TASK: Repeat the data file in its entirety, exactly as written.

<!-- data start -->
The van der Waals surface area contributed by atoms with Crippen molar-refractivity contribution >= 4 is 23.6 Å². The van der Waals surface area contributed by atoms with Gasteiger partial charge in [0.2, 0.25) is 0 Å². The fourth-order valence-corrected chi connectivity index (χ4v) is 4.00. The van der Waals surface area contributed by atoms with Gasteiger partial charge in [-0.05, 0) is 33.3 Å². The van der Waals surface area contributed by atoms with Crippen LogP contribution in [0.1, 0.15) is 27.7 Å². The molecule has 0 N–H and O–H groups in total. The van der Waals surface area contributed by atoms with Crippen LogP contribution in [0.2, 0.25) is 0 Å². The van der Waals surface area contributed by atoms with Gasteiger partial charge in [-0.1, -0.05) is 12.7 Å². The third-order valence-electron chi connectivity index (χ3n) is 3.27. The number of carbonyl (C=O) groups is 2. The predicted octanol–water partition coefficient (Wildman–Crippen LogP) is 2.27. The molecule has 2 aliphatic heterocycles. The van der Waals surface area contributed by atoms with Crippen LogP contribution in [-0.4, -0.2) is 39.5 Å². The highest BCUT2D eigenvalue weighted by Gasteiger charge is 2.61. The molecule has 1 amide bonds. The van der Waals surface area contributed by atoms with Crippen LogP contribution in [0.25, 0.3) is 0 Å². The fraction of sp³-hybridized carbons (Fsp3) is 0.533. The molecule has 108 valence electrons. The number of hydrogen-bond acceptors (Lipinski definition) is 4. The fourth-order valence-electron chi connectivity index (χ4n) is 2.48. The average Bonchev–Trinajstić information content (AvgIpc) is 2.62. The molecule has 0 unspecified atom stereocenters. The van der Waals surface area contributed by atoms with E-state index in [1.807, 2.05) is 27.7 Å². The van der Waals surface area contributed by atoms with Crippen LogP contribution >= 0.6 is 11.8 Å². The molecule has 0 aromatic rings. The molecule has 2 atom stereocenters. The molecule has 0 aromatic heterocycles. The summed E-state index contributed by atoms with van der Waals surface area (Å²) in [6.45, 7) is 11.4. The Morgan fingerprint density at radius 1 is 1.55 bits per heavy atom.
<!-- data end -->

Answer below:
The van der Waals surface area contributed by atoms with Crippen molar-refractivity contribution >= 4 is 23.6 Å². The van der Waals surface area contributed by atoms with Gasteiger partial charge in [0.2, 0.25) is 0 Å². The fourth-order valence-corrected chi connectivity index (χ4v) is 4.00. The van der Waals surface area contributed by atoms with Gasteiger partial charge in [-0.05, 0) is 33.3 Å². The van der Waals surface area contributed by atoms with Crippen LogP contribution in [0.1, 0.15) is 27.7 Å². The molecule has 0 N–H and O–H groups in total. The van der Waals surface area contributed by atoms with Crippen LogP contribution in [0.2, 0.25) is 0 Å². The van der Waals surface area contributed by atoms with Gasteiger partial charge in [-0.1, -0.05) is 12.7 Å². The third-order valence-electron chi connectivity index (χ3n) is 3.27. The number of carbonyl (C=O) groups is 2. The predicted octanol–water partition coefficient (Wildman–Crippen LogP) is 2.27. The molecule has 2 aliphatic heterocycles. The van der Waals surface area contributed by atoms with Crippen LogP contribution in [-0.4, -0.2) is 39.5 Å². The highest BCUT2D eigenvalue weighted by Gasteiger charge is 2.61. The molecule has 1 amide bonds. The van der Waals surface area contributed by atoms with Crippen LogP contribution in [0.25, 0.3) is 0 Å². The fraction of sp³-hybridized carbons (Fsp3) is 0.533. The molecule has 108 valence electrons. The number of hydrogen-bond acceptors (Lipinski definition) is 4. The fourth-order valence-electron chi connectivity index (χ4n) is 2.48. The average Bonchev–Trinajstić information content (AvgIpc) is 2.62. The molecule has 0 unspecified atom stereocenters. The van der Waals surface area contributed by atoms with E-state index in [1.807, 2.05) is 27.7 Å². The van der Waals surface area contributed by atoms with Crippen LogP contribution >= 0.6 is 11.8 Å². The molecule has 0 aromatic rings. The molecule has 2 atom stereocenters. The molecule has 0 aromatic heterocycles. The summed E-state index contributed by atoms with van der Waals surface area (Å²) in [6.45, 7) is 11.4. The Morgan fingerprint density at radius 1 is 1.55 bits per heavy atom.